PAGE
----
Bias, Burnout, Race: What Physicians Told Us About the Issues

Carol Peckham


January 10, 2017

In This Article

Physician Bias

In response to questions about bias in the current Medscape survey, fully half of physicians reported that they had biases toward specific types or groups of patients.

It should be pointed out that one limitation of the Medscape survey is the issue of implicit bias, which occurs without conscious awareness. Frequently at odds with one's personal beliefs, implicit bias can unwittingly perpetuate disparities and is more likely to be positive toward whites and negative toward non-whites,[18,19] A 2012 study of primary care physicians used a computer-based tool to assess implicit bias.[20,21] While no overt bias was detected, physicians had a moderate implicit bias toward blacks, associating their white patients with greater compliance.

Bias and Gender

When physicians who admitted biases were asked to characterize them, there were no great differences between genders, except perhaps in regard to bias toward patients with heavier weight. More than half (51%) of male physicians, compared with 42% of female physicians, cited overweight as a patient factor that elicited bias. Emotional problems in patients was the most frequently cited bias-eliciting characteristic among female respondents (51%) and was nearly matched among their male counterparts (50%). Perceived low intelligence ranked third as a bias trigger for both genders (40% of men and 38% of women), followed by language differences (28% of men and 26% of women). Nearly a quarter of men (21%) but a smaller percentage of women (15%) reported bias toward patients who lack insurance. Ten percent of male and 9% of female physicians expressed bias toward patients of race different from their own, and only 4% of female and 5% of male physicians reported bias toward patients of a different gender.

Bias and Race/Ethnicity

Just over half of black/African American physicians (56%) admitted to bias, compared with a slightly lower 53% of white/Caucasian and 52% of Hispanic/Latino physicians. A higher percentage of physicians who identified themselves as Korean or Vietnamese reported that they had biases (63% and 60%, respectively). The lowest percentages occurred among Asian Indians and other Asians (34% and 41%, respectively).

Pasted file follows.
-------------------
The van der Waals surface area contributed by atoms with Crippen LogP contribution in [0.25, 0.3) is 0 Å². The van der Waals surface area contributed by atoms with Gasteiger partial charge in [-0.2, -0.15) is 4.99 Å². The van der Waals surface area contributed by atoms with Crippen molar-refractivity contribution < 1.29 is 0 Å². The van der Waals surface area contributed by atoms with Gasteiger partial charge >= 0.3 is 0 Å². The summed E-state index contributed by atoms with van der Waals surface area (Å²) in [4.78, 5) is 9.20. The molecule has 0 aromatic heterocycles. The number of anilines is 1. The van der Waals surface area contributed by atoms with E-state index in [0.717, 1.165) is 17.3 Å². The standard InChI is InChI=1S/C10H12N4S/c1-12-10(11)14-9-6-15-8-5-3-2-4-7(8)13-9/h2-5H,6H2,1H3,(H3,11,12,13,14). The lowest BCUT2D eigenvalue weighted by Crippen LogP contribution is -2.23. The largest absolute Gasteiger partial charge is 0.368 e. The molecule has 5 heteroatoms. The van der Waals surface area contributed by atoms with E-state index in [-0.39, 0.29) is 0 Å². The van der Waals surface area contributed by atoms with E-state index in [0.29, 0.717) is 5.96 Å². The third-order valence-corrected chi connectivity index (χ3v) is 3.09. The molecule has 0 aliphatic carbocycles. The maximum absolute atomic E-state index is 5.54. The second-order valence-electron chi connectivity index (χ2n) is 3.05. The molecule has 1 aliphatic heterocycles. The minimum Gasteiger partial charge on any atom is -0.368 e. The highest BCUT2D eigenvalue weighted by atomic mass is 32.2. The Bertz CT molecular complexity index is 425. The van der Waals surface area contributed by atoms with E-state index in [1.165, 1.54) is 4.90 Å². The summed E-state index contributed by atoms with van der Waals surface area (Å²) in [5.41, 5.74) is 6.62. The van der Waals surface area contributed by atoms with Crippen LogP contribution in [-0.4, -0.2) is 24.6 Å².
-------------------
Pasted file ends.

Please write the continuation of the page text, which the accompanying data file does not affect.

In a study of primary care physicians on implicit bias, 48% of participants were white, 22% were black, and 30% were Asian. White and Asian physicians tended to be more positive in their interactions with white patients, while black professionals were mostly neutral.[21]

Effect of Bias on Treatment

The Medscape survey also asked whether biases affected treatment—positively, negatively, or both. Only 16% of all physicians who admitted having bias said that it did. Our survey asked that group whether the effect of their bias was positive (eg, extra time spent, friendlier manner) or negative (eg, less time spent, less friendly manner), and respondents could answer "yes" to both questions. The highest percentages of physicians who admitted to negative effects on treatment of patients as a result of bias cited language differences (61%) and emotional problems (58%). Half acknowledged a negative disposition toward those who are overweight, 49% toward those who they perceived to have low intelligence, and 45% toward those who lack insurance. The only bias that about half of respondents said leads to positive treatment is older age.

In spite of the relatively low percentage of physicians who said that their biases affect treatment, evidence does suggest that bias can affect attitude and, by extension, care. In one study, although implicit bias did not have a direct effect on treatment recommendations, physicians were more likely to find white patients "cooperative" than black patients, which could have influenced their decisions.[22] A 2012 study[21] of primary care physicians suggested that implicit bias was linked to the way physicians communicated with their patients. Office visits for black patients were 20% longer and with a slower-paced dialogue, while white patients had visits that were 20% shorter and with faster dialogue. An analysis of studies on the relationship between patients' race/ethnicity and care found that there was greater overuse of care among white patients.[23] A 2015 study of surgeons did not find an association with clinical decision-making in spite of unconscious social class and race biases, although the authors advised further studies on real physician-patient interactions.[24]


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